“Part of the goal of empathizing is seeing the ways countries have reacted in the past to the United States and to be more self-reflective to what the United States has done in the past,” says Brenner, who recently co-authored a book that touches on this topic. Cuba Libre: A 500-Year Quest for Independence takes a deep dive into Cuba’s traditions and long history—including the Cuban Missile Crisis—in order to better understand its foreign policies.

“Today, we live in such a globalized world, we have to learn how to live with other people. A flippant remark by a president can set off gyrations in another country,” he warns of the current political and international landscape. “Foreign policy is about the world’s life and death situations…isolation is not an option.”

 

Learn more about the 60th anniversary of the School of International Service.

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Title: Students reflect on AU’s Model G20 Summit
Author: Nuha Hamid, SIS/BA ’18, and Kris Trivedi, SIS/BA ’18
Subtitle:
Abstract: On October 6, the School of International Service hosted the first-ever US-based Model G20 Summit. Student organizers Nuha Hamid and Kris Trivedi share their experiences.
Topic: International
Publication Date: 11/03/2017
Content:

When we and our fellow students think of simulations, we often think of Model UN, and understandably so. Model UN has been the most prominent international organization simulation since its inception and we, as two students at the School of International Service (SIS), have been fortunate to participate in the AU Model UN team and conferences in the past. But this year, we tried something new and innovative: Model G20 (MG20).

As Summit General Coordinator (Nuha Hamid, SIS/BA ’18) and German Sherpa (Kris Trivedi, SIS/BA ’18), we welcomed 175 students from 15 different domestic and international universities and institutions to campus on October 6–8, 2017, to compete in the first-ever US-based accurate simulation of the annual Group of 20 (G20) Summit. Throughout the weekend, teams of undergraduate and graduate students represented member states of the G20, international organizations, engagement groups, and invited countries in a simulation of the most recent G20 Leader’s Summit, which was held in Hamburg, Germany, in July 2017.

At the Hamburg G20 Summit, world leaders and heads of international organizations from across the globe discussed some of the most pressing issues facing the world community: trade and the global economy, climate change and energy, labor and unemployment, and migration and refugees. A few months later—with the help of MG20 Executive Director Cecilia Nahon and Associate Director Andrew Spath—our MG20 Summit challenged college students and interns from schools and international organizations around the United States to do the same at SIS.

MG20 students in the “Sherpa Track” negotiated on climate change and energy, migration and refugees, and development. Concurrently, students in the “Finance Track” discussed the global economy, trade and investment, and labor and employment. The ultimate goal of the MG20 Summit was to produce a “Communiqué”, a collective statement of G20 Leaders in which they shared their common vision, goals, and agreed commitments regarding the state of the world—in particular, the global economy. MG20 students who represented individual countries also crafted an “Action Plan” that detailed their specific goals and initiatives to meet those challenges. Delegates were also invited to participate in a “Special Session on Terrorism,” in which they produced an addendum to the Summit Communique detailing the body’s plans to combat terrorism. Solutions included information sharing, stopping illegal financing, and promoting refugee integration programs.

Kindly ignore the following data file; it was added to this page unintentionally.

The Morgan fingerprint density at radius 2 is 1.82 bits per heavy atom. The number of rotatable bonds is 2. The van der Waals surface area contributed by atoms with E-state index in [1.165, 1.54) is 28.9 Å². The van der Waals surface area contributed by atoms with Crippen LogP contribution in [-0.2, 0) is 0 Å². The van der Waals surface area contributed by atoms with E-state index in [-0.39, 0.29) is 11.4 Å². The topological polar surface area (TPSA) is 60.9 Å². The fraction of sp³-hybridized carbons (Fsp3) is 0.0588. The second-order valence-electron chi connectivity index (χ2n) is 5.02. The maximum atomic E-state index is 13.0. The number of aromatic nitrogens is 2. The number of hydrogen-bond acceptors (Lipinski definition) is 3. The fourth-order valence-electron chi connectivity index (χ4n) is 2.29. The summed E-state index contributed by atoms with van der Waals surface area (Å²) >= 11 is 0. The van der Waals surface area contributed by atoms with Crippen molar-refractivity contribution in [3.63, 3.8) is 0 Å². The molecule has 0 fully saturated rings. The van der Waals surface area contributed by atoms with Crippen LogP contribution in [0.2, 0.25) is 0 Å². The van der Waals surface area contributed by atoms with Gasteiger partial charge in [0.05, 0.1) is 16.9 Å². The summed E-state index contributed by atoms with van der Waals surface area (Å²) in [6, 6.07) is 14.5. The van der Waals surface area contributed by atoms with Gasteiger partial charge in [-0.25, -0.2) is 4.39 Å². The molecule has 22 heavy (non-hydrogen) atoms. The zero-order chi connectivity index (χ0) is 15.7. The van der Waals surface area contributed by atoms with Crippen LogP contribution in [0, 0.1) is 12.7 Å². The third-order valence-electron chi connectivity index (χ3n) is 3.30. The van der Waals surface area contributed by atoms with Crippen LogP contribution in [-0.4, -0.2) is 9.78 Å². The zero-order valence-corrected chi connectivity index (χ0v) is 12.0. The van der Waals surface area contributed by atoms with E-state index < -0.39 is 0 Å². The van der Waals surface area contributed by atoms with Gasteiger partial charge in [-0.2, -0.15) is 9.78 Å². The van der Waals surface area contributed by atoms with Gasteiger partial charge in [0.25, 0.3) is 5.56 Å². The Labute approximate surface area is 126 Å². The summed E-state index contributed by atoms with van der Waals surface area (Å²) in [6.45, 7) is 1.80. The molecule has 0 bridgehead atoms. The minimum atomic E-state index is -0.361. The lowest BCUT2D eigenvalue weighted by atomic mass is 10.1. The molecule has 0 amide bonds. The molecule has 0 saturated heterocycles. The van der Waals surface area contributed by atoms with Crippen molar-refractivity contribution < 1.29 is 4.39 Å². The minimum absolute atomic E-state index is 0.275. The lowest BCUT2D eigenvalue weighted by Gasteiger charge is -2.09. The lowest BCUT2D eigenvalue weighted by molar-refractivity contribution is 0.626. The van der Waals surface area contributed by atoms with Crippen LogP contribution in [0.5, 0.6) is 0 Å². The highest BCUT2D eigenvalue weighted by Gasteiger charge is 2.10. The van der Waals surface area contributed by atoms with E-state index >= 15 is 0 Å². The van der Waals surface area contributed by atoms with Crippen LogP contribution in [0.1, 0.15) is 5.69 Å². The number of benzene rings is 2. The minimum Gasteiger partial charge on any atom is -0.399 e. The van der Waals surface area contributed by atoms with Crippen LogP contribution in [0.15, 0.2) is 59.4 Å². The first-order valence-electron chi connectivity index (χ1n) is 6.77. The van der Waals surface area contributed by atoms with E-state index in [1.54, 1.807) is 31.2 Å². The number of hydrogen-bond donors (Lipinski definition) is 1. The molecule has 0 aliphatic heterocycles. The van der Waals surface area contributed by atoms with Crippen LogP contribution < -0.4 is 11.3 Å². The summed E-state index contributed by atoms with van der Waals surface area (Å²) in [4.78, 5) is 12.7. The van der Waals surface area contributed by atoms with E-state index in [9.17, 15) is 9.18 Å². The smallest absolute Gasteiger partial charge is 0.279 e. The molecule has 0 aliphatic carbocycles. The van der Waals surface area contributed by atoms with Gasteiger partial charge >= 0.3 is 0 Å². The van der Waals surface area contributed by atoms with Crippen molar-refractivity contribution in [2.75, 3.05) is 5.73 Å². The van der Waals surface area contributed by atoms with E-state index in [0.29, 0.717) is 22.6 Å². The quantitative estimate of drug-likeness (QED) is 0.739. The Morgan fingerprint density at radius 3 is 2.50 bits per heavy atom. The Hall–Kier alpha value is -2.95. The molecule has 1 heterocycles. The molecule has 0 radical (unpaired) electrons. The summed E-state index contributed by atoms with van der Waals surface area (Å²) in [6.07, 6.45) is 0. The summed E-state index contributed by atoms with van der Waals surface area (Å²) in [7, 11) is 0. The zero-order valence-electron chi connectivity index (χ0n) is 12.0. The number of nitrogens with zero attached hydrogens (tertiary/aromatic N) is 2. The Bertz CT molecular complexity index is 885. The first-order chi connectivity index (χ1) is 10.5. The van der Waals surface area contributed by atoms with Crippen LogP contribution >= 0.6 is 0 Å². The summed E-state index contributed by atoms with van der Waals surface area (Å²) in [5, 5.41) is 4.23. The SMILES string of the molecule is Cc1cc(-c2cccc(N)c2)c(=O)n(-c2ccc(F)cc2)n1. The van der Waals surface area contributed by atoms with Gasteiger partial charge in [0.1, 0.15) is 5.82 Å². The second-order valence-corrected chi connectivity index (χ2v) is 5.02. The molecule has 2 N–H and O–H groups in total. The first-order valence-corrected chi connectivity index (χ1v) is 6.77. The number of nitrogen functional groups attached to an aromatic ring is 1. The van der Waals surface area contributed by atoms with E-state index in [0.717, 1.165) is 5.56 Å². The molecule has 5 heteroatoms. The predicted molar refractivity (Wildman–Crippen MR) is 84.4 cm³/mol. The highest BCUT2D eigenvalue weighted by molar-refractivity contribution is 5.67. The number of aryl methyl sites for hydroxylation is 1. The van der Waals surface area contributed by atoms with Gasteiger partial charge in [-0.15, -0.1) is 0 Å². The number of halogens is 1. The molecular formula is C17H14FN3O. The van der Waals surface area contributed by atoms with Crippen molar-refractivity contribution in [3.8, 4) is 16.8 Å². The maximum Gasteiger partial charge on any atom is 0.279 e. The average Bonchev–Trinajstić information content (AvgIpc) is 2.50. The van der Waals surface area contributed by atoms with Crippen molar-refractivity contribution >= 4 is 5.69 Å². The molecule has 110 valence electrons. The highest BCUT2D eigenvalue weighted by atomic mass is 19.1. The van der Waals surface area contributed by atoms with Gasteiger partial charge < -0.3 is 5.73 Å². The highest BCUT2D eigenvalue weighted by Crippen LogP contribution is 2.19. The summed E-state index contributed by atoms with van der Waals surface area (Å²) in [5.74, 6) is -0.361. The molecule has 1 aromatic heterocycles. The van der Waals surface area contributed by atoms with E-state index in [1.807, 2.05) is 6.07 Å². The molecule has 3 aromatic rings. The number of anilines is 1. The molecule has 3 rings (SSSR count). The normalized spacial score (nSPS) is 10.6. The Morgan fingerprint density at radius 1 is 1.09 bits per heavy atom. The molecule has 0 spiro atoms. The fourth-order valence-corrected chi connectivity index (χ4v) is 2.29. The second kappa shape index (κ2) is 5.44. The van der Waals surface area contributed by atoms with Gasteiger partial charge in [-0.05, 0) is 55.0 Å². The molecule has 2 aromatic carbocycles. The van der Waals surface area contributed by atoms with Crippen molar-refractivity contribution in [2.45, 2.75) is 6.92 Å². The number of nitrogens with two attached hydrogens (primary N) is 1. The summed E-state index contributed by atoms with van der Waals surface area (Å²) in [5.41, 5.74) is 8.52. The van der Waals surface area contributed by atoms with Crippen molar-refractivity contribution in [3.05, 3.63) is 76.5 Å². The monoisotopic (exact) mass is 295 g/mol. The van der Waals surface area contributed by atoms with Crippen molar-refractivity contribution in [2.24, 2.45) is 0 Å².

Unlike most international organizations, the G20 does not have a bureaucratic structure in place; instead, it operates without a permanent secretariat or staff, and leadership rotates among its member states on a yearly basis. Currently, Germany holds the presidency and has set forth its own agenda priorities. Following this model, SIS MG20 students represented German presidency staff and were the lead moderators and negotiators throughout the weekend. In the months preceding the Summit, we learned about the intricacies of real G20 negotiations from Executive Director Nahon’s first-hand experiences in the G20, in which she served as Argentina’s representative. We also briefed ourselves on the key issues, challenges, and priorities facing Germany and the G20 by reading various G20 documents, writing several policy notes, and meeting with officials from the Embassy of Germany in Washington.

One participant, Diego Soto, who is an intern at the World Bank Group who represented the United Kingdom at MG20, reflected that “this experience has actually helped [him] to understand how negotiation works, how to compromise, and when to push hard on points that you believe are important.” Unlike the United Nations, all G20 statements are adopted by consensus, meaning that all G20 members have to approve them. As MG20 is a fully-accurate simulation of the G20 Summit, students were required to try to “find common ground, find agreement, consolidate their interests and...cooperate instead of antagonize each other,” says Zitian Sun, SIS/BA ’18, who represented the World Bank Group at MG20. Participating students agreed that this experience made them more knowledgeable about the G20 and the role of economics in the sphere of international politics and challenged them to strengthen their skills in research, public speaking, and negotiation.